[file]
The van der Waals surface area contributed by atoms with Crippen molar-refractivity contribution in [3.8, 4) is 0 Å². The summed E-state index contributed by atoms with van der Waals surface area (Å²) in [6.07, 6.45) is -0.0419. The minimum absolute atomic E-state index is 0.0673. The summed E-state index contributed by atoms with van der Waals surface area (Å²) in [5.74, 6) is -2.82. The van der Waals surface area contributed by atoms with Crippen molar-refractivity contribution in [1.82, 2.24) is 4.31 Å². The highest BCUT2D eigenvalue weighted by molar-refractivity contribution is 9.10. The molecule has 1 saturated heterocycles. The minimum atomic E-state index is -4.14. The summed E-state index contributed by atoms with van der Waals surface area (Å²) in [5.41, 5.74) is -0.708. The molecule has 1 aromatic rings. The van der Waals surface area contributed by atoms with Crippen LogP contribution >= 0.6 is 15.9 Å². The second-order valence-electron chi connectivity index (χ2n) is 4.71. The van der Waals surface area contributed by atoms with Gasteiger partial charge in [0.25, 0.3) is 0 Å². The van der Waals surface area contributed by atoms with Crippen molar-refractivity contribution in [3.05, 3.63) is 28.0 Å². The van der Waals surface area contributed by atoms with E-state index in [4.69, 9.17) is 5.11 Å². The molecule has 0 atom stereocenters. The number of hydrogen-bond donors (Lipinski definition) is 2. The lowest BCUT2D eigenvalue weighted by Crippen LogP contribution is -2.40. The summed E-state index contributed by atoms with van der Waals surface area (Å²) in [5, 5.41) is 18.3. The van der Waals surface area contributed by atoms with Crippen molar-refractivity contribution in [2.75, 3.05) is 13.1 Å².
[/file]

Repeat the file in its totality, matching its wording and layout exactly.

The van der Waals surface area contributed by atoms with Crippen molar-refractivity contribution in [3.8, 4) is 0 Å². The summed E-state index contributed by atoms with van der Waals surface area (Å²) in [6.07, 6.45) is -0.0419. The minimum absolute atomic E-state index is 0.0673. The summed E-state index contributed by atoms with van der Waals surface area (Å²) in [5.74, 6) is -2.82. The van der Waals surface area contributed by atoms with Crippen molar-refractivity contribution in [1.82, 2.24) is 4.31 Å². The highest BCUT2D eigenvalue weighted by molar-refractivity contribution is 9.10. The molecule has 1 saturated heterocycles. The minimum atomic E-state index is -4.14. The summed E-state index contributed by atoms with van der Waals surface area (Å²) in [5.41, 5.74) is -0.708. The molecule has 1 aromatic rings. The van der Waals surface area contributed by atoms with Crippen LogP contribution >= 0.6 is 15.9 Å². The second-order valence-electron chi connectivity index (χ2n) is 4.71. The van der Waals surface area contributed by atoms with Gasteiger partial charge in [0.25, 0.3) is 0 Å². The van der Waals surface area contributed by atoms with Crippen molar-refractivity contribution in [3.05, 3.63) is 28.0 Å². The van der Waals surface area contributed by atoms with E-state index in [4.69, 9.17) is 5.11 Å². The molecule has 0 atom stereocenters. The number of hydrogen-bond donors (Lipinski definition) is 2. The lowest BCUT2D eigenvalue weighted by Crippen LogP contribution is -2.40. The summed E-state index contributed by atoms with van der Waals surface area (Å²) in [5, 5.41) is 18.3. The van der Waals surface area contributed by atoms with Crippen molar-refractivity contribution in [2.75, 3.05) is 13.1 Å².